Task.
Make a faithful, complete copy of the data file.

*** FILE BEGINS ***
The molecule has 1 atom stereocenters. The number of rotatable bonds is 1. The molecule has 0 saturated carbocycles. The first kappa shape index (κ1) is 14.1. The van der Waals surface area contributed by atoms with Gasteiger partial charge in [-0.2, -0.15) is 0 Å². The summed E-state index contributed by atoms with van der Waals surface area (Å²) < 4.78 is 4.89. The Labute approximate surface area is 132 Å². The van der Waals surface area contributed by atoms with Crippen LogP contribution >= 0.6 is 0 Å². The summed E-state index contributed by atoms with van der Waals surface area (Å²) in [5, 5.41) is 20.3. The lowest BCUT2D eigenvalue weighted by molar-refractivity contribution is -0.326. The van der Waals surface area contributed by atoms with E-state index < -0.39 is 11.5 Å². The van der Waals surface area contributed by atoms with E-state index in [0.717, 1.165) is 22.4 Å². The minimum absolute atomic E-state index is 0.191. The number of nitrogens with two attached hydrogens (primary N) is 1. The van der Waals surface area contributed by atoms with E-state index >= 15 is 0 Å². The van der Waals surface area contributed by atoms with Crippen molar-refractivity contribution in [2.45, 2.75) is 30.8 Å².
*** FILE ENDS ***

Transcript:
The molecule has 1 atom stereocenters. The number of rotatable bonds is 1. The molecule has 0 saturated carbocycles. The first kappa shape index (κ1) is 14.1. The van der Waals surface area contributed by atoms with Gasteiger partial charge in [-0.2, -0.15) is 0 Å². The summed E-state index contributed by atoms with van der Waals surface area (Å²) < 4.78 is 4.89. The Labute approximate surface area is 132 Å². The van der Waals surface area contributed by atoms with Crippen LogP contribution >= 0.6 is 0 Å². The summed E-state index contributed by atoms with van der Waals surface area (Å²) in [5, 5.41) is 20.3. The lowest BCUT2D eigenvalue weighted by molar-refractivity contribution is -0.326. The van der Waals surface area contributed by atoms with E-state index < -0.39 is 11.5 Å². The van der Waals surface area contributed by atoms with E-state index in [0.717, 1.165) is 22.4 Å². The minimum absolute atomic E-state index is 0.191. The number of nitrogens with two attached hydrogens (primary N) is 1. The van der Waals surface area contributed by atoms with E-state index >= 15 is 0 Å². The van der Waals surface area contributed by atoms with Crippen molar-refractivity contribution in [2.45, 2.75) is 30.8 Å².